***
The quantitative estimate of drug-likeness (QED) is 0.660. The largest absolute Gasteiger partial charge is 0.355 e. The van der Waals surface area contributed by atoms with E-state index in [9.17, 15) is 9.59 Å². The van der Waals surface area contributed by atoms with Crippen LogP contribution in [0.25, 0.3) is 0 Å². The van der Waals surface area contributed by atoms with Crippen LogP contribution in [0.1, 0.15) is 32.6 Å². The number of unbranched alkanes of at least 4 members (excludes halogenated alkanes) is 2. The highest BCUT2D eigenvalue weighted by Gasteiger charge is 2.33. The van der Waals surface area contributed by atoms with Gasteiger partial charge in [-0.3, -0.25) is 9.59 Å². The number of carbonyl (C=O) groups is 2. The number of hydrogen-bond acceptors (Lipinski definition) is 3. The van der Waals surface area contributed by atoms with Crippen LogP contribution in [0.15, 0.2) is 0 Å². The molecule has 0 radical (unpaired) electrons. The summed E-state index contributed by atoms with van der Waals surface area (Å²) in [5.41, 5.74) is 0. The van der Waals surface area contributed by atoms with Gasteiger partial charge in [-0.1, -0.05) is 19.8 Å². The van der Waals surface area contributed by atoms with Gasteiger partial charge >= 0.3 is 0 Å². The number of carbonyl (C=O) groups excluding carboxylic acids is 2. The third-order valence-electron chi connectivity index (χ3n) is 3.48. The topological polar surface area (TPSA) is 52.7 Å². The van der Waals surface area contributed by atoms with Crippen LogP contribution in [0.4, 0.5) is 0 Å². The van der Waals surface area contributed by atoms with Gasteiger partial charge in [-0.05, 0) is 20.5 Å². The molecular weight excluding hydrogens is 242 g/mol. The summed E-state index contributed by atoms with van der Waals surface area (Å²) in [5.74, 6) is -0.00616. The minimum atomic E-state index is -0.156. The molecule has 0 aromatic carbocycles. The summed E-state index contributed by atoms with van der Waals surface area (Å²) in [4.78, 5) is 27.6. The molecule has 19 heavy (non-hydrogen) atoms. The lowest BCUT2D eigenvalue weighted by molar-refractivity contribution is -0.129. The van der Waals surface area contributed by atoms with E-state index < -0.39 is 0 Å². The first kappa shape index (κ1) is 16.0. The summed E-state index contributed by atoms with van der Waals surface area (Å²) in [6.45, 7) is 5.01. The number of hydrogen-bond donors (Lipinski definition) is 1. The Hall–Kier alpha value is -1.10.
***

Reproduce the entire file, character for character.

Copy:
The quantitative estimate of drug-likeness (QED) is 0.660. The largest absolute Gasteiger partial charge is 0.355 e. The van der Waals surface area contributed by atoms with E-state index in [9.17, 15) is 9.59 Å². The van der Waals surface area contributed by atoms with Crippen LogP contribution in [0.25, 0.3) is 0 Å². The van der Waals surface area contributed by atoms with Crippen LogP contribution in [0.1, 0.15) is 32.6 Å². The number of unbranched alkanes of at least 4 members (excludes halogenated alkanes) is 2. The highest BCUT2D eigenvalue weighted by Gasteiger charge is 2.33. The van der Waals surface area contributed by atoms with Gasteiger partial charge in [-0.3, -0.25) is 9.59 Å². The number of carbonyl (C=O) groups is 2. The number of hydrogen-bond acceptors (Lipinski definition) is 3. The van der Waals surface area contributed by atoms with Crippen LogP contribution in [0.15, 0.2) is 0 Å². The molecule has 0 radical (unpaired) electrons. The summed E-state index contributed by atoms with van der Waals surface area (Å²) in [5.41, 5.74) is 0. The van der Waals surface area contributed by atoms with Gasteiger partial charge in [-0.1, -0.05) is 19.8 Å². The van der Waals surface area contributed by atoms with Gasteiger partial charge >= 0.3 is 0 Å². The number of carbonyl (C=O) groups excluding carboxylic acids is 2. The third-order valence-electron chi connectivity index (χ3n) is 3.48. The topological polar surface area (TPSA) is 52.7 Å². The van der Waals surface area contributed by atoms with Crippen LogP contribution in [0.4, 0.5) is 0 Å². The van der Waals surface area contributed by atoms with Gasteiger partial charge in [-0.05, 0) is 20.5 Å². The molecular weight excluding hydrogens is 242 g/mol. The summed E-state index contributed by atoms with van der Waals surface area (Å²) in [5.74, 6) is -0.00616. The minimum atomic E-state index is -0.156. The molecule has 0 aromatic carbocycles. The summed E-state index contributed by atoms with van der Waals surface area (Å²) in [4.78, 5) is 27.6. The molecule has 19 heavy (non-hydrogen) atoms. The lowest BCUT2D eigenvalue weighted by molar-refractivity contribution is -0.129. The van der Waals surface area contributed by atoms with E-state index < -0.39 is 0 Å². The first kappa shape index (κ1) is 16.0. The summed E-state index contributed by atoms with van der Waals surface area (Å²) in [6.45, 7) is 5.01. The number of hydrogen-bond donors (Lipinski definition) is 1. The Hall–Kier alpha value is -1.10.